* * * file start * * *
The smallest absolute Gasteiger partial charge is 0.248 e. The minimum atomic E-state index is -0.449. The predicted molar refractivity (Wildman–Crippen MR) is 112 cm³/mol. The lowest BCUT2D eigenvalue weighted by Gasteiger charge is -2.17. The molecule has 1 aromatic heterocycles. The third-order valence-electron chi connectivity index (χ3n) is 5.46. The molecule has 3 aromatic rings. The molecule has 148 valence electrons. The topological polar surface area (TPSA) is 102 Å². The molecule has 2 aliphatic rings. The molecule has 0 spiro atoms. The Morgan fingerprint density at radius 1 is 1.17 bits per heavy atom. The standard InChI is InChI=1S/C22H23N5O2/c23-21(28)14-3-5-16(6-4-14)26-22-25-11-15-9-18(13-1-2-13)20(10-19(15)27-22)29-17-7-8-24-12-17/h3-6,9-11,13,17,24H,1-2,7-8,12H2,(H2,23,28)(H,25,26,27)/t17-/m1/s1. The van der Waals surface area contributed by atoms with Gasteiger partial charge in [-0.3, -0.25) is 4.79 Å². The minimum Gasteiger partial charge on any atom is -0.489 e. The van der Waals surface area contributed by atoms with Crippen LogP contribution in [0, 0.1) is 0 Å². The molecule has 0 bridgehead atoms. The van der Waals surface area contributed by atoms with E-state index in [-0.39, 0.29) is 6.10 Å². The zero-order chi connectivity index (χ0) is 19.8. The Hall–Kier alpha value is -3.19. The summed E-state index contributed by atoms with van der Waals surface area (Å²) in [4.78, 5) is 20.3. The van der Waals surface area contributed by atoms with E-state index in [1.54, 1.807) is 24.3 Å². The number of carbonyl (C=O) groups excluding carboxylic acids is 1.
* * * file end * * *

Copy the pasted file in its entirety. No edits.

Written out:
The smallest absolute Gasteiger partial charge is 0.248 e. The minimum atomic E-state index is -0.449. The predicted molar refractivity (Wildman–Crippen MR) is 112 cm³/mol. The lowest BCUT2D eigenvalue weighted by Gasteiger charge is -2.17. The molecule has 1 aromatic heterocycles. The third-order valence-electron chi connectivity index (χ3n) is 5.46. The molecule has 3 aromatic rings. The molecule has 148 valence electrons. The topological polar surface area (TPSA) is 102 Å². The molecule has 2 aliphatic rings. The molecule has 0 spiro atoms. The Morgan fingerprint density at radius 1 is 1.17 bits per heavy atom. The standard InChI is InChI=1S/C22H23N5O2/c23-21(28)14-3-5-16(6-4-14)26-22-25-11-15-9-18(13-1-2-13)20(10-19(15)27-22)29-17-7-8-24-12-17/h3-6,9-11,13,17,24H,1-2,7-8,12H2,(H2,23,28)(H,25,26,27)/t17-/m1/s1. The van der Waals surface area contributed by atoms with Gasteiger partial charge in [-0.3, -0.25) is 4.79 Å². The minimum Gasteiger partial charge on any atom is -0.489 e. The van der Waals surface area contributed by atoms with Crippen LogP contribution in [0, 0.1) is 0 Å². The molecule has 0 bridgehead atoms. The van der Waals surface area contributed by atoms with E-state index in [-0.39, 0.29) is 6.10 Å². The zero-order chi connectivity index (χ0) is 19.8. The Hall–Kier alpha value is -3.19. The summed E-state index contributed by atoms with van der Waals surface area (Å²) in [4.78, 5) is 20.3. The van der Waals surface area contributed by atoms with E-state index in [1.54, 1.807) is 24.3 Å². The number of carbonyl (C=O) groups excluding carboxylic acids is 1.